For all the time, I haven’t come across any speed cameras, usually they were typical police officers with “hair dryers” in their hands. I tried to ride everywhere so that there was nothing to fine me for, but once they stopped me anyway, but this was due to the fact that I somehow unsuccessfully looped on the road right in front of the employees, which aroused their suspicion. They say that in the country 0.3 ppm of alcohol is allowed, which allows you to make a couple of sips of beer at lunch, but I did not abuse it. In general, they stopped me, saying something in local, of course, I didn’t understand anything, but I extended a set of documents to the car + international rights. It is interesting that in Montenegro you can safely ride with our Russian rights, but I made myself international, because the plans for the year include not only trips to Montenegro. However, the inspector did not like international rights, and he demanded others from me, as a result, showing him domestic, I was released with the instruction next time not to give anything other than Russian rights. And I even thought that they should not be taken with me.

Another interesting feature of the rules in Montenegro is the ban on the use of fog lights, that is, when driving, the driving lights or dipped beam should be turned on, and fog lights can only be used for their intended purpose. When arriving at numerous tunnels, the people amicably turn on the light, which then also turns off amicably.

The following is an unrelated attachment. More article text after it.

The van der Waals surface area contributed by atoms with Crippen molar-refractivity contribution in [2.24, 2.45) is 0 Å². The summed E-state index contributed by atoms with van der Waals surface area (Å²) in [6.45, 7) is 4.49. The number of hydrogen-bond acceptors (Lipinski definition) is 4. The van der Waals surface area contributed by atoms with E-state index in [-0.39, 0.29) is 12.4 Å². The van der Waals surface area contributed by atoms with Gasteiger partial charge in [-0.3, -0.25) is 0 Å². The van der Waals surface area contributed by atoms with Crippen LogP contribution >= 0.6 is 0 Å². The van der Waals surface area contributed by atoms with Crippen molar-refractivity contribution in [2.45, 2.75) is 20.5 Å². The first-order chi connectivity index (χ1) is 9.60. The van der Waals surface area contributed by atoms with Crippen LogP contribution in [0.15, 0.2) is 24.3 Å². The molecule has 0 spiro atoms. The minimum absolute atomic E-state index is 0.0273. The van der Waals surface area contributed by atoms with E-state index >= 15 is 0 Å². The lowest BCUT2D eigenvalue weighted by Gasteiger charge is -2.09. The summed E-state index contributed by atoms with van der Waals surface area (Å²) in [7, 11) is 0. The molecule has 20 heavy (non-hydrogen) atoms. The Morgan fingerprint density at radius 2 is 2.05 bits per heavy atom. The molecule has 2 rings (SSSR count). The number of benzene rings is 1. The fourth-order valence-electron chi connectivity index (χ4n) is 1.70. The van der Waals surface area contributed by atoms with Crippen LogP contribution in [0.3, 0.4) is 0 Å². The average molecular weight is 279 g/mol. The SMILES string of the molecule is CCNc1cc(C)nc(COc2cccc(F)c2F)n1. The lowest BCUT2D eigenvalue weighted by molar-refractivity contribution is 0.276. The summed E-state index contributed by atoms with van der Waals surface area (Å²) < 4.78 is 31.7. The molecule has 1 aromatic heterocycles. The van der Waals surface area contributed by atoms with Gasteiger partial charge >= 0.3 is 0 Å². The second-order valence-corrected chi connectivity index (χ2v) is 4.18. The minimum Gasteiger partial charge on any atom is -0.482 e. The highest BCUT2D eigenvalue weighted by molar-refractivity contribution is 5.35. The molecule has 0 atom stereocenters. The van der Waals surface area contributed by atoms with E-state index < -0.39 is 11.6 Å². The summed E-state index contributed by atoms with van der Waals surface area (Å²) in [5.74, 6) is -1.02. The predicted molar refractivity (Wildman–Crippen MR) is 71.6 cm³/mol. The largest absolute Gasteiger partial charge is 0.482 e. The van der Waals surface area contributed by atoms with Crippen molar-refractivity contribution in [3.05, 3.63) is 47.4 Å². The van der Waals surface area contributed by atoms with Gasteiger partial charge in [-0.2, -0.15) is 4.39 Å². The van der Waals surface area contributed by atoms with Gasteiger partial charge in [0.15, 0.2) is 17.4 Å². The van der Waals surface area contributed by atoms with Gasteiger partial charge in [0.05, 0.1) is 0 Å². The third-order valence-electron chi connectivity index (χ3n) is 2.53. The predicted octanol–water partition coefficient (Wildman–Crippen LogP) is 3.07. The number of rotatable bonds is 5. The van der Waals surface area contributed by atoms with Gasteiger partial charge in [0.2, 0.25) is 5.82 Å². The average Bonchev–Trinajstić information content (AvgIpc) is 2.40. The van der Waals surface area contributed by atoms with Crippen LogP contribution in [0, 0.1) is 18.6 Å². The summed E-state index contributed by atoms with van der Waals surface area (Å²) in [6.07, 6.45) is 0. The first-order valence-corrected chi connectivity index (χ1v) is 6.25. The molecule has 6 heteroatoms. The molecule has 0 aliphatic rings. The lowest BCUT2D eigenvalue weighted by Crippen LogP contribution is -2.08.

The rest of the rules are similar to ours, you need to be fastened and you can not talk on the phone. Of the driving features, it can be noted that for some reason they really do not like turning on turn signals, except at traffic lights in the city.



There are big problems with free parking, so sometimes I had to park a few blocks from where I needed to. There are paid parking lots, but it’s one thing when a barrier stands there and a living person takes 0.8 euros for each hour of parking, and another thing when you get to a paid parking in Podgorica, where you need to pay using SMS, which can be sent only from the local numbers. In the end, I managed to park everywhere for free.

One of the problems turned out to be the planning of automobile routes in Montenegro, sitting at a laptop in Tula it is very simple to build a route, figure out how many kilometers per day you will travel, how many places you will visit and so on. In fact, the navigator shows the time of movement, completely not taking into account that the entire road passes from the serpentine, and there will be fog and rain. As a result, even despite the excellent roads, the distance that you planned to cover in 1 hour, you travel 2.5 hours, in a cafe you wait for lunch half an hour longer, and then you sit and think sadly what the next point from the original route is delete. For this reason, I did not get into several places that I originally planned.

 

This, probably, is all that relates to the use of a car in Montenegro, further on there will be a standard set of travel posts, in which I will also try to tell you where I spent my time and money in vain, which I could not have looked at, we will visit the abandoned residence of a noble of the Bisanti clan, where without this, and, of course, where in the Montenegro the next sha